Yvan Delporte was the editor-in-chief of Spirou during the heyday of this comic weekly (1955-1968). It was during his tenure that the pages of the Belgian weekly were filled by the classic "School of Marcinelle", consisting of André Franquin, Morris, Peyo, Will, Maurice Tillieux, Jean Roba and Jidéhem. Delporte's free spirit and preference for crazy ideas paved the way for many legendary creations, such as the mini-books in the magazine's center and the fictionalized depictions of Spirou's offices in the 'Gaston Lagaffe' comic and his editorials. Delporte furthermore wrote an impressive lot of comic strips, both for Dupuis and other publishers.
He was born in Saint-Gilles in the Brussels region in 1928. Young Yvan and his mother came to Charleroi during the Second World War, mainly because this industrial town had coal during the war years. An avid reader since his early childhood, Delporte came from a family with artistic talents. His cousins were painter/sculptor Charles Delporte and composer/author Paul Louka. He himself started frequenting the artistic circles of Charleroi. He surrounded himself with a group of friends that included Maurice Rosy, Nicolas Klechkowski, who later became a bass player, and Gaston Mostraet, who wrote surreal poetry. The group had their own magazine, called La Sarbacane, for which Delporte was the editor and illustrator. Delporte was somewhat of an odd figure, with his anarchist and provocative nature, his trademark beard and hand-knitted pull-over with a giant Y on it. Where other lads of his age were interested in sports, Delporte delved into the writings of James Thurber and Freud, while also being an avid fan of 'Cyrano de Bergerac'. Up until the mid 1950s, Delporte regularly made drawings about his personal life.
During this period, Delporte also landed his first job as a photographer in the printery of Éditions Dupuis, the publisher of magazines Bonnes Soirées, Le Moustique and Spirou. He was later also assigned to retouch (actually, censor) the American comic strips that were published in Spirou. Since he knew English, he also served as a translator, and as a lay-out man for Spirou and Le Moustique. By 1948, he had his own section called 'Le Pithécanthrope' in Le Moustique, which he signed with a cartouche resembling a duck. He wrote his first comic script in 1949: a long serial featuring 'Jean Valhardi', that was drawn by Eddy Paape at the time. After 'Á la poursuite de Max Clair' (1949), a second story followed, called 'Chez les êtres de la forêt' (1950).
Yvan Delporte fulfilled his military service between 1953 and 1955. He then returned to Dupuis, where he was appointed editor-in-chief of Spirou, of course under strict supervision of publisher Charles Dupuis. One of his first acts was moving the offices to the Galerie du Centre in Brussels, which also housed Georges Troisfontaines' offices of World's Presse, the main provider of realistic comics to the magazine. This made it more inviting for Spirou's artists to drop by, enhancing the collective team spirit, which was soon reflected in the magazine itself. Delporte's pal Maurice Rosy was art director/man of ideas, and together they brought Belgian comics to new heights. In the aforementioned mini-books, new talent, mostly from Dupuis's in-house art studio, could present their work, such as Louis Salvérius, Charles Degotte, Eddy Ryssack, Serge Gennaux, Jacques Devos and Lucien De Gieter.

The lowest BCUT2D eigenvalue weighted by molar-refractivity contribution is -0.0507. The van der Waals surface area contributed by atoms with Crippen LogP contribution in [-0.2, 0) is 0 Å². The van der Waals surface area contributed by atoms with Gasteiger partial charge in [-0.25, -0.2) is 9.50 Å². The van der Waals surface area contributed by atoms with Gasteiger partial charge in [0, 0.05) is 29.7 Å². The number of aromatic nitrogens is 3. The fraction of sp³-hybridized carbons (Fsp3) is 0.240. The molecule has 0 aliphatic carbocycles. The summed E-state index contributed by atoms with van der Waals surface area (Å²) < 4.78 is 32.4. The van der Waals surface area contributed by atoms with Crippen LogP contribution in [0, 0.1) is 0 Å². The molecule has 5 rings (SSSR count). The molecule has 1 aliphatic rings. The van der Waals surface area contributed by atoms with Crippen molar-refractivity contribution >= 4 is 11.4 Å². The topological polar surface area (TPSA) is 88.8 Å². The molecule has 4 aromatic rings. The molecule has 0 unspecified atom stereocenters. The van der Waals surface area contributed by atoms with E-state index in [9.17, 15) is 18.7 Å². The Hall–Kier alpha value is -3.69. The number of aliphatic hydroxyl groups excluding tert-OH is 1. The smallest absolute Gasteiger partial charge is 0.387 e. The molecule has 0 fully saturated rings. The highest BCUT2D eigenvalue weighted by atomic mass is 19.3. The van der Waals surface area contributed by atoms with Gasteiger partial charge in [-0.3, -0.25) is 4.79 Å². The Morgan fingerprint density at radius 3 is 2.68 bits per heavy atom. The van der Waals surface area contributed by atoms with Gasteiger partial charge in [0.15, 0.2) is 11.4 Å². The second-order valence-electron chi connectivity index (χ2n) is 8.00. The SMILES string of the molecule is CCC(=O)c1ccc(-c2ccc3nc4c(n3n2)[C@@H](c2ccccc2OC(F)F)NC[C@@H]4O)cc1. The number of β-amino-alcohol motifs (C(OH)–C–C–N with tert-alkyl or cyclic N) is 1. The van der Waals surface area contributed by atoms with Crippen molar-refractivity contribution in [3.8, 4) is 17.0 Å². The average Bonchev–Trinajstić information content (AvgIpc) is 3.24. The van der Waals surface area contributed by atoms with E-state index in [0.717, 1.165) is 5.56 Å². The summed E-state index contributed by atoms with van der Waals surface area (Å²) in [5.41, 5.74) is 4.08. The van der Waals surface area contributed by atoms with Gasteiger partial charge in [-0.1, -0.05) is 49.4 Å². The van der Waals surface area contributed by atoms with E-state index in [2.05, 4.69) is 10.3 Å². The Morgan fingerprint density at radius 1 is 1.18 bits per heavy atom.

Other artists that were introduced under Delporte's reign were Marcel Remacle, for whom he wrote 'Bobosse', Jidéhem, who became Franquin's loyal co-worker, Jean Roba, who would popularize the family comic with 'Boule et Bill', Raymond Macherot, who moved over from competing magazine Tintin, and Willy Lambil, with his series 'Sandy et Hoppy'. Delporte also had an eye for the more innovative artists. He wrote 'Saki et Zunie' for René Hausman, an artist whose poetic style somewhat deviated from the more traditional Spirou comics. Delporte also introduced female cartoonist Claire Bretécher to the Spirou audience. As Delporte was bilingual, Flemish and Dutch artists also got the opportunity to publish in Spirou. Berck moved over from Tintin and drew 'Mulligan' from scripts by Delporte and Macherot. Spirou also published 'Judge Tie' by Dutch authors Frits Kloezeman and Robert van Gulik, and the work of young talent Rob Peters.
Delporte also played with the friendly rivalry between Spirou and their main competitor Tintin. For instance, he wrote articles about a fictious argument between artists Tibet (Tintin) and Morris (Spirou). The 1965 April Fools' Day issues of Spirou and Tintin were each published with covers in the lay-outs of their adversary. Delporte also introduced double-sized seasonal issues, with extra comics and beautiful covers. In Maurice Rosy's collection 'Gags de Poche', he translated Charles M. Schulz's 'Peanuts' and Walt Kelly's 'Pogo' for a French-speaking audience.
Delporte furthermore wrote scripts for the sci-fi serial 'Alain Cardan' by Gerald Forton (1957-1959), 'La Ribambelle' by Jean Roba, 'Starter' by Jidéhem and 'Benoît Brisefer' by Peyo. But he was most notably involved in the launch of two of Europe's most iconic comic book properties. The first was 'Gaston Lagaffe', Franquin's ever-goofing anti-hero, who first intruded Spirou's editorial sections in 1957. Delporte's friend Gaston Mostraert inspired the character's first name, but his playful personality likely owed more to Delporte himself. 'Gaston' eventually appeared in a series of gags set in the fictionalized offices of Spirou, drawn by Franquin and Jidéhem, but also in a series of editorials written by Delporte. This further increased the joyful atmosphere of the magazine, as the readers got an alleged look behind-the-scenes at the ins and outs of their magazine. Some of the wackier gags in 'Gaston' actually had some base in reality, like Gaston's tendency to bring animals to the office. Once Spanish artist José Larraz needed a picture of a lion to document himself for his comics series 'Michaël'. To help him out, Delporte hired an actual lion cub named "Pinky" and let it play around at the office for a few weeks. Even the horse and chimpanzees that once surprised Gaston's colleagues had visited Spirou's headquarters in real life.